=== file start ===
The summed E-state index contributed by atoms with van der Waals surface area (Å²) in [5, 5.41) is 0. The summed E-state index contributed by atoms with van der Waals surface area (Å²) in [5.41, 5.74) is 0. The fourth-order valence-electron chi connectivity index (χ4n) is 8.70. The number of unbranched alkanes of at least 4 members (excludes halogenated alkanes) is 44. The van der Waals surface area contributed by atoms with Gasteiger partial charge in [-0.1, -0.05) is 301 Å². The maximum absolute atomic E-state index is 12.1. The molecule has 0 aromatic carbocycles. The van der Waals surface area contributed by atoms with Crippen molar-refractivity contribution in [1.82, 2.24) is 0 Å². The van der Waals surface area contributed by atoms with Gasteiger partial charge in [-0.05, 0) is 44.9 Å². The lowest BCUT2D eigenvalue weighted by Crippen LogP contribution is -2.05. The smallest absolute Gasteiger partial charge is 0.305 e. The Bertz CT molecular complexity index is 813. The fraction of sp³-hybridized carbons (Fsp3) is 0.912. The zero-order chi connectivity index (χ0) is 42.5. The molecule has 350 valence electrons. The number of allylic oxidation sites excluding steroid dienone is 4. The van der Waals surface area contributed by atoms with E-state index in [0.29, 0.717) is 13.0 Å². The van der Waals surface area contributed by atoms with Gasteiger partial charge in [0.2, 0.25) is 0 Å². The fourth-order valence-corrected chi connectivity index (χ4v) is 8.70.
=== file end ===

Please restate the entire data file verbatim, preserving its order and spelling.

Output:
The summed E-state index contributed by atoms with van der Waals surface area (Å²) in [5, 5.41) is 0. The summed E-state index contributed by atoms with van der Waals surface area (Å²) in [5.41, 5.74) is 0. The fourth-order valence-electron chi connectivity index (χ4n) is 8.70. The number of unbranched alkanes of at least 4 members (excludes halogenated alkanes) is 44. The van der Waals surface area contributed by atoms with Gasteiger partial charge in [-0.1, -0.05) is 301 Å². The maximum absolute atomic E-state index is 12.1. The molecule has 0 aromatic carbocycles. The van der Waals surface area contributed by atoms with Crippen molar-refractivity contribution in [1.82, 2.24) is 0 Å². The van der Waals surface area contributed by atoms with Gasteiger partial charge in [-0.05, 0) is 44.9 Å². The lowest BCUT2D eigenvalue weighted by Crippen LogP contribution is -2.05. The smallest absolute Gasteiger partial charge is 0.305 e. The Bertz CT molecular complexity index is 813. The fraction of sp³-hybridized carbons (Fsp3) is 0.912. The zero-order chi connectivity index (χ0) is 42.5. The molecule has 350 valence electrons. The number of allylic oxidation sites excluding steroid dienone is 4. The van der Waals surface area contributed by atoms with E-state index in [0.29, 0.717) is 13.0 Å². The van der Waals surface area contributed by atoms with Gasteiger partial charge in [0.2, 0.25) is 0 Å². The fourth-order valence-corrected chi connectivity index (χ4v) is 8.70.